Health Care Expenditures
In 2007, the majority of health care expenses of both women and men were covered by public or private health insurance. Among women, one-third of expenses were covered by either Medicare or Medicaid, while 41.6 percent of expenses were covered by private insurance. Although the percentage of expenditures paid through private insurance was similar for both sexes, health care costs of women were more likely than those of men to be paid by Medicaid (7.8 versus 5.3 percent, respectively).
In 2007, 90.2 percent of women had at least one health care expenditure, compared to 78.8 percent of men (data not shown). Among adults who had at least one health care expense, the average expenditure per person, including expenses covered by insurance and those paid out-of-pocket, was slightly higher for women ($5,519) than for men ($5,076). However, men’s average expenditures exceeded women’s for hospital inpatient services ($21,175 versus $13,626, respectively), hospital outpatient services ($2,549 versus $1,965), and home health services ($5,769 versus $4,912). Women’s expenditures exceeded men’s in the categories of office-based medical services ($1,529 versus $1,411, respectively) and dental services ($694 versus $639). Despite health care expenses by individual category generally being lower for women than men, the overall mean health care expense was greater for women because of the greater percentage of women incurring more expensive services. For instance, 11.1 percent of women had hospital inpatient services, compared to 6.6 percent of men, which contributes to a higher mean expenditure overall.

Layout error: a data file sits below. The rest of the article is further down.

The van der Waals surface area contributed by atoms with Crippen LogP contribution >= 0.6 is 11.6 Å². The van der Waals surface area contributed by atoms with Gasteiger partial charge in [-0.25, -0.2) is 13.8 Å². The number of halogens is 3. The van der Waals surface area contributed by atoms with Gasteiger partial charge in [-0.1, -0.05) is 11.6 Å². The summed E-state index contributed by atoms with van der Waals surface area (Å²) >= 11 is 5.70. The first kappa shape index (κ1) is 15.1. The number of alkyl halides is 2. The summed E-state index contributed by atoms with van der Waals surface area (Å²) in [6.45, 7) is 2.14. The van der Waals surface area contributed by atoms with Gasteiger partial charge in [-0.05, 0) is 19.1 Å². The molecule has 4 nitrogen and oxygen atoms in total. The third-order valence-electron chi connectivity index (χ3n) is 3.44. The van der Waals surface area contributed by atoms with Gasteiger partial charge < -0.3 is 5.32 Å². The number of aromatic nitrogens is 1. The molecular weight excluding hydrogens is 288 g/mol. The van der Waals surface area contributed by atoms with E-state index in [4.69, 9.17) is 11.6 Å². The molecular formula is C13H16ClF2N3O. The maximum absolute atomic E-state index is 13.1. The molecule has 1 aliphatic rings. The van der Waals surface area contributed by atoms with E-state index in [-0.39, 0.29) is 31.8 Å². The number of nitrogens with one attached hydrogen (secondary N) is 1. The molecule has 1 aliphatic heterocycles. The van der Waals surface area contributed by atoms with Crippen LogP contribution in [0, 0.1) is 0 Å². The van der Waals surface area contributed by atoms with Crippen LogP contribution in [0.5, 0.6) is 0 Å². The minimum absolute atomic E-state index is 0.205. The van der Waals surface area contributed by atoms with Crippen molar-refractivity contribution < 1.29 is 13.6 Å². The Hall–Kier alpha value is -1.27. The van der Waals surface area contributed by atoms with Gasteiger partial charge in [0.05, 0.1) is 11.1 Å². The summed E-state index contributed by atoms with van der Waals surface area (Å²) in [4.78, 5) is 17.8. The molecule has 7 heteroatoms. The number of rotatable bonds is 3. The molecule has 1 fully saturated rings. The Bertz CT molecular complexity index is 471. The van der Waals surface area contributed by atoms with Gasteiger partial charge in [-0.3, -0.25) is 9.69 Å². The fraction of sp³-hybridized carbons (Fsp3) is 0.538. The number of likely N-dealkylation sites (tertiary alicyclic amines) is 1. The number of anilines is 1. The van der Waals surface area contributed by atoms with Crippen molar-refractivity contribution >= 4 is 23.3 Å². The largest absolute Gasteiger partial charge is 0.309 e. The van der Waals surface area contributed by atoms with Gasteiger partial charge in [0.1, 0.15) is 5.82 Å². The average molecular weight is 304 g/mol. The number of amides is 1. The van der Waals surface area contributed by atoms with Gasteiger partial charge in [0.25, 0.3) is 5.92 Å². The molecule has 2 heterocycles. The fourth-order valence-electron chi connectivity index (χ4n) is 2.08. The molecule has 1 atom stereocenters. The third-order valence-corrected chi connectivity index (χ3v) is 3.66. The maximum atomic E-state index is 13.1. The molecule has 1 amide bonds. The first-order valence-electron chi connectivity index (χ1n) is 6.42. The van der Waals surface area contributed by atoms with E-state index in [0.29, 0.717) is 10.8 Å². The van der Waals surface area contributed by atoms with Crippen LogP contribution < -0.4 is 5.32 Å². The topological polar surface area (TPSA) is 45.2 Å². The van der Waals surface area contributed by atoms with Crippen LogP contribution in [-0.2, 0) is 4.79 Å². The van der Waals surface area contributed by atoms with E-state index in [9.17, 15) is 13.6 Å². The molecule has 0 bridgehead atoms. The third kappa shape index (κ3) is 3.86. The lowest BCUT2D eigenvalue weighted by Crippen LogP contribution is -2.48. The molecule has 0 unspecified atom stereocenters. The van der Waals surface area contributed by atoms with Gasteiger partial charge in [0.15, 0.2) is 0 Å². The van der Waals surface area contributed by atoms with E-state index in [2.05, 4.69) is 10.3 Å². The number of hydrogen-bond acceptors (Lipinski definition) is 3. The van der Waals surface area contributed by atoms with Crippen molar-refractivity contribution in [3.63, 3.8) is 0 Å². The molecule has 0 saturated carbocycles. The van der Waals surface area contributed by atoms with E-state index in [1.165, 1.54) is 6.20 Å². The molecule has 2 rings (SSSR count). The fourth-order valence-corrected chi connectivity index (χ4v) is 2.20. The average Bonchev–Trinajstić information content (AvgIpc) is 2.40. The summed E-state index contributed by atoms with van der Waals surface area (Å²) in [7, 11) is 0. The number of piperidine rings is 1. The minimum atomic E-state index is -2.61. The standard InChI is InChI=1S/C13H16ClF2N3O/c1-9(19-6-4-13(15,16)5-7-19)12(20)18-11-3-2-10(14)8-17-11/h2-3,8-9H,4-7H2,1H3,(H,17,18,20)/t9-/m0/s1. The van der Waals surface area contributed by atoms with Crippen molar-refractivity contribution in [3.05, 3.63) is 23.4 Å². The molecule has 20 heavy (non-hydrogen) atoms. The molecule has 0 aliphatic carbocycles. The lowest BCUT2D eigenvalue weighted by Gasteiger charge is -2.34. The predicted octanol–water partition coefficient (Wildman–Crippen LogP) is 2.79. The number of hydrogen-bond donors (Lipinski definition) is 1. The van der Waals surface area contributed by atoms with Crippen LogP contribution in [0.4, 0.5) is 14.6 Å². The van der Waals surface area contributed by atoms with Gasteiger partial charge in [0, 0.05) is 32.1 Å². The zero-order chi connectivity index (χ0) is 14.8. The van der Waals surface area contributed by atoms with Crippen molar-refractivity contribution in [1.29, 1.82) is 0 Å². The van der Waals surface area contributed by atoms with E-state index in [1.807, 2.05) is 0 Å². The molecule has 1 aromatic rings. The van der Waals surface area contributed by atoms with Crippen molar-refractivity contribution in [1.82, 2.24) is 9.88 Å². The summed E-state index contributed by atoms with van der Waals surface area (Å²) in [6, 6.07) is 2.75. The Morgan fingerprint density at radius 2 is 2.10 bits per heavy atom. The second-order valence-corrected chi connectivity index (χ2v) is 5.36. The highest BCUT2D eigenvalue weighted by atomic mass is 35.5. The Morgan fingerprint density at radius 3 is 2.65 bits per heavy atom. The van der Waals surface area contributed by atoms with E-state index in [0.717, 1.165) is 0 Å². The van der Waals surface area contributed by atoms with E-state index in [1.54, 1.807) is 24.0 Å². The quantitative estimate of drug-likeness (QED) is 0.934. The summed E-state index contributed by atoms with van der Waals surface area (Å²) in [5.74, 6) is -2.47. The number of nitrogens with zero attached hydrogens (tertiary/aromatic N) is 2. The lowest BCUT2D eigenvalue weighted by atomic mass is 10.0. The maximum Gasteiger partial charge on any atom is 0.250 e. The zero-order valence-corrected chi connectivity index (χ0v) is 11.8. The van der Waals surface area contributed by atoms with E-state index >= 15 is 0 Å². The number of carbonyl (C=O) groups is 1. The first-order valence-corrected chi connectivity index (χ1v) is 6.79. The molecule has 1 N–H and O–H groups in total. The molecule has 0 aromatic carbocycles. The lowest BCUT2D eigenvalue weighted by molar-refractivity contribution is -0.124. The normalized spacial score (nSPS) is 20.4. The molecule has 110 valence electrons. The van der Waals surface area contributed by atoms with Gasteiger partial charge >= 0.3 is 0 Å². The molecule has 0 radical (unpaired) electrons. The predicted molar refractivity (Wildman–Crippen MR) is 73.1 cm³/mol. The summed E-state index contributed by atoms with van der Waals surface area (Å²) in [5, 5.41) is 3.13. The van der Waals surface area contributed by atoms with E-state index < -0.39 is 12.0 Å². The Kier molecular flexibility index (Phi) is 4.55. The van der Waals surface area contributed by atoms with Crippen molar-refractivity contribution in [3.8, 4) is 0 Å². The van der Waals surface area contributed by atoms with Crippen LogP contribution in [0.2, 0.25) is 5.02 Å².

Overall per capita health care expenditures have increased substantially in the past decade. In 2007, the annual mean health care expenses for women and men were 68.1 and 77.0 percent higher, respectively, than in 1999 (data not shown).